Have there effect by how they affect the CNS
    Each drug have different effects on the body
    Hard to know what is actually in street drugs
    Tolerance
    Regular use
  • Stimulants
    Speed
    Ecstasy (Most Common)
    Cocaine
    Amphetamines (Meth, Crystal)
  • Amphetamines
  • Positive signs of Amphetamines
  • Positive signs of Amphetamines
  • Types of Amphetamines
    1.Methamphetamines:
    • Commonly know as “speed or whiz”.
    • Speed varies in:
    • Texture ( fine crystallised or coarse powder).
    • Colour ( white to yellow, brown, orange or pink,
    • Purity
  • Types of Amphetamines
    2.Crystalmethamphetamine:
    • Known as Ice, crystal meth.
    • Has a crushed ice appearance.
    • Usually smoked, but can be dissolved in water for injection, can be swallowed or snorted.
  • Cocaine
    Cocaine is a stimulant derived from the South American coca plant
    Cocaine is either snorted, smoked, intravenously administered.
    Cocaine use produces euphoria, mental stimulation, and generalised central nervous system stimulation.
    Ingestion of 1g or more is potentially lethal.
  • Ecstasy
    Ecstasy is generally the street name applied to MDMA.
    Used as a stimulant.
    Common at raves, night clubs
    Known on streets as soft drug, causes 3-5 deaths each year (WA)
    Hyperthermia, water intoxication
  • Stimulant Signs and Symptoms
    Increased BP
    Increased HR
    Increased Temp
    Increased RR
    Pupils dilated
    Alert, aroused, agitated, paranoid, Aggressive
    Headaches,
    Can Develop:
    MI, CVA ,Seizures, Psychosis
  • Stimulants Management
    DRABC
    Monitor Vital Signs
    Low stimuli environment
    May require security/police
    May need t/f to hospital
  • Depressants
    Alcohol
    Heroin (Opiates)
    GHB Toxicity
  • Depressant Signs & Symptoms
    Decreased Conscious state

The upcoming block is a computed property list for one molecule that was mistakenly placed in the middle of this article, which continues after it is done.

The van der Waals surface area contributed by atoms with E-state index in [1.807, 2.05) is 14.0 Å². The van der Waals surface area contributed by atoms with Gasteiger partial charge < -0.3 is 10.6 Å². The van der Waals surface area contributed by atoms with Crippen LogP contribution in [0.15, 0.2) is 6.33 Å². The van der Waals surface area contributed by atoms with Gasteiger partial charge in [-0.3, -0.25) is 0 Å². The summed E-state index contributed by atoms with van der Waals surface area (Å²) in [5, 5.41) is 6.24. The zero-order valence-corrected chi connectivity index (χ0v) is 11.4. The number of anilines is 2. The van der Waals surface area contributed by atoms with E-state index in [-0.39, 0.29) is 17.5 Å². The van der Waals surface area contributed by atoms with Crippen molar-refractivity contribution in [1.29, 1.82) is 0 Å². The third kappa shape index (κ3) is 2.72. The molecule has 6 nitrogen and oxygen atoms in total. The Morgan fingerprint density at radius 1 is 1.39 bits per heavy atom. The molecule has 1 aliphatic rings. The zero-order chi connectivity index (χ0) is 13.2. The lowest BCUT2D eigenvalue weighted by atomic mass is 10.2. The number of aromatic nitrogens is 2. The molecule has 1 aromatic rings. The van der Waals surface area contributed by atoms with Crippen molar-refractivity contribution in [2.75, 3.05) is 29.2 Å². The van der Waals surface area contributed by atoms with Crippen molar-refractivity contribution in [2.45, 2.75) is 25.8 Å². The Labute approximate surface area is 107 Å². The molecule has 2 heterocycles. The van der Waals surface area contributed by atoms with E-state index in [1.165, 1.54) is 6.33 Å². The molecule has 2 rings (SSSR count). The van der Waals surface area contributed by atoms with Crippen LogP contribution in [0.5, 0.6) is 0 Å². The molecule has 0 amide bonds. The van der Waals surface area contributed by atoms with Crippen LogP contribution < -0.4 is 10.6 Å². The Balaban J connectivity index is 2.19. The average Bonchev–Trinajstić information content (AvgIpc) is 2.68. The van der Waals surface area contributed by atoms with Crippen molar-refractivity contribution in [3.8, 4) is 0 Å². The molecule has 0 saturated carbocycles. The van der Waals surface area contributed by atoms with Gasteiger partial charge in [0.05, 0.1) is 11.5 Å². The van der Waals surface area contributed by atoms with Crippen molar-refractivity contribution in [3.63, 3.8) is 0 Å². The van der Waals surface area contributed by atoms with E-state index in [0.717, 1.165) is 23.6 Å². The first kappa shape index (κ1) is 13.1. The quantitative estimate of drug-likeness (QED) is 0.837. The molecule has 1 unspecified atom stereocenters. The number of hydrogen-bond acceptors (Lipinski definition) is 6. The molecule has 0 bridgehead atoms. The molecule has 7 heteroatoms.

Decrease RR
    May have Low BP & HR
    Small Pupils
  • Depressant Management
    DRABC
    Conscious state can deteriorate quickly
    May require respiratory support
    Arrange transport to hospital
    ? Naloxone use in prehospital environment
  • Hallucinogens
    LSD (lysergic acid diethylamide)
    Magic Mushrooms
    Anticholinergics (datura, angles trumpet)
    Ketamine (dissociative)
    Marijuana
  • Hallucinogen Signs & Symptoms
    Bizarre thought disordered behaviour
    Visual or auditory hallucinations
    Anxiety
    Increased HR
    Impaired coordination
    Paranoid
  • Hallucinogens Management
    DRABC
    Low stimuli environment
    May require restraint and sedation
    Conscious state can deteriorate quickly
    Can develop fast heart rates
  • Some end up in ICU
  • Drink Spiking WA study
    Prospective study of 101 patients with suspected drink spiking
    People who thought there drink had been spiked encouraged to attend ED (SCGH,JHC)
    97 alleged cases (88% female)
    28% had illicit drugs on board
    Medium Blood Alcohol was .096
    Result no detectable sedative found in urine or blood test
  • Difficult Behaviours
    Can result from D&A use or Mental Illness
    Violence & Assault common occurrence in the community every day
    Remain Open and positive
    Don’t stereotype or Judge
    Maintain your own safety
    Everyone has a story let them tell it.
  • Violence and Aggression
    Management:
    May require Restraint by police,
    Rapid sedation
    Low stimuli environment
    Patients generally remember everything that happens
  • WA Poisons Information Centre
    13 11 26
    Located next SCGH ED
    Excellent resource for finding out information
    Available 24/7
  • The End